A cellist plays a passage from J.S.Bach’s “Passion According St.John” in front of a painting featuring the musical notes of the passage
22.04.06 | 04.11.06
Anthony d''Offay, London
The invasion and sensitization of space experienced in Nabucco (1970) is repeated in 1971 in three other works. The first was shown in November at the Palazzo Taverna in Rome, where four flutists played a Mozart tune; the second, created in December at the Folker Skulima gallery in Berlin, featured a cellist playing a piece by Johann Sebastian Bach, in front of a large brown canvas with musical notes; the third – corresponding to the work in this exhibition – was shown three days later at the Lucio Amelio gallery in Naples, with the cellist Mario Starita, who repeatedly played the musical phrase painted on the large green canvas next to him, reproducing a passage from Bach’s St. John Passion. Unlike the earlier interventions, here the musical event has linguistic rather than political or lyrical significance, because it revolves around the possibility of creating a “painting as writing, as music.” In the 1960s, an analogy between these three languages had inspired Kounellis’s paintings with letters, numbers, and signs (1959-62), conceived by the artist as a sort of score to be chanted and set to music in a personal manner. Most importantly, this approach resulted in a work from 1964, characterized by the black word “Petite” imposed against a yellow background, accompanied by the musical notes from the beginning of Sidney Bechet’s song Petite fleur: the only conceived at that point for accompaniment by a piano, and the first painting where musical thought becomes predominant, anticipating Kounellis’s subsequent explorations.
Painting, like writing and the musical score, is a system of linear signs through which man seeks to give visible and communicable form to his most profound reality, through the system’s immaterial and latent nature. This theme was developed by Kounellis that same year in other works: one shown in December at the Galleria L’Attico in Rome, where a violinist played a portion of Igor Stravinsky’s Tarantella, while a ballerina danced in front of a canvas bearing the musical notes of the same composition (ripr. in J.-C. Ammann et al., 1983, p. 96); Homage to Morris Louis (fig. 84), where the artist, his hand painted, sat next to a violin on which there rested the burned score of Dovrak’s New World Symphony. The juxtaposition of music and its graphic transcription – which also took on plastic form in the work with the ballerina – is meant to break the isolation of linguistic sign, breaking down all its abstract or vacuous features. Moving in this direction, in 1972 Kounellis utilized musical scores engraved into iron, for his performance at the Ileana Sonnabend Gallery in New York, where flutist Jon Gibson played an excerpt from Mozart inside a wooden crate.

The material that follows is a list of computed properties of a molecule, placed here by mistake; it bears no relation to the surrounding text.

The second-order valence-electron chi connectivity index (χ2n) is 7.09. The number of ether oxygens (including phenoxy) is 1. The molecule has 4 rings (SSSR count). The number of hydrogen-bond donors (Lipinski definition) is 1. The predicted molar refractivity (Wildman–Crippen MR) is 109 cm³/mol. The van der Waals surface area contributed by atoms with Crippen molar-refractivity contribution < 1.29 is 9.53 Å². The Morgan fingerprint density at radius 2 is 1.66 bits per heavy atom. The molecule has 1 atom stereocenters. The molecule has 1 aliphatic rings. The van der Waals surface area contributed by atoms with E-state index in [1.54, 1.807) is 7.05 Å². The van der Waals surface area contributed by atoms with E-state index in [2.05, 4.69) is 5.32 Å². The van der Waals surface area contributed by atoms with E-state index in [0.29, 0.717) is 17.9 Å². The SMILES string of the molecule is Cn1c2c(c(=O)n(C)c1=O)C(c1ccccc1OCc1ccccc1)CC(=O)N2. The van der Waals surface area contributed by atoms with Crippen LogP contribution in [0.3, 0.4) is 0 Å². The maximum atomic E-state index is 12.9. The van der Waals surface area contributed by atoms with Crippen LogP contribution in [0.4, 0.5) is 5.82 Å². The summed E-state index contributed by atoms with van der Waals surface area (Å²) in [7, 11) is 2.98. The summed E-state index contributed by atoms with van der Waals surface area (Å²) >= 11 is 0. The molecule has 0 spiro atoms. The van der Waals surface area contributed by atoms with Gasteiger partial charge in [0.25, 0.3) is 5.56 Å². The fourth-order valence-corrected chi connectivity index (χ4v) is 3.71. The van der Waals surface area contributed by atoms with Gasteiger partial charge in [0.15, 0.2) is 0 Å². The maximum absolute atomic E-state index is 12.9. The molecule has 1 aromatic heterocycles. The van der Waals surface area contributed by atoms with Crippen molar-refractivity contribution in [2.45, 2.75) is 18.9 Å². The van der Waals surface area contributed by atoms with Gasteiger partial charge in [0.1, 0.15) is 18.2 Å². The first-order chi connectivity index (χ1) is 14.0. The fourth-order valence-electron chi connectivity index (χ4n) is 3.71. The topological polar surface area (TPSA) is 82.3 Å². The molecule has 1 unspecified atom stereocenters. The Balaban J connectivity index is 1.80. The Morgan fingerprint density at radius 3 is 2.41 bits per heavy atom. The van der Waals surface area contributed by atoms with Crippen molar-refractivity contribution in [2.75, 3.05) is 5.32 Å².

In Kounellis’s earliest works one can already glimpse this tension between a search for historic and poetic identity and a desire to break with the status quo by opening ...
[ continues ]
Modern Art Agency, Napoli, 1971 (violoncellista Mario Starita); Ileana Sonnabend Galley, New York, 1972; Tendencije 5, Galleria Suvremene Umetnosti, Zagabria, 1973; Museum Boysman van Beuningen, Rotterdam, 1977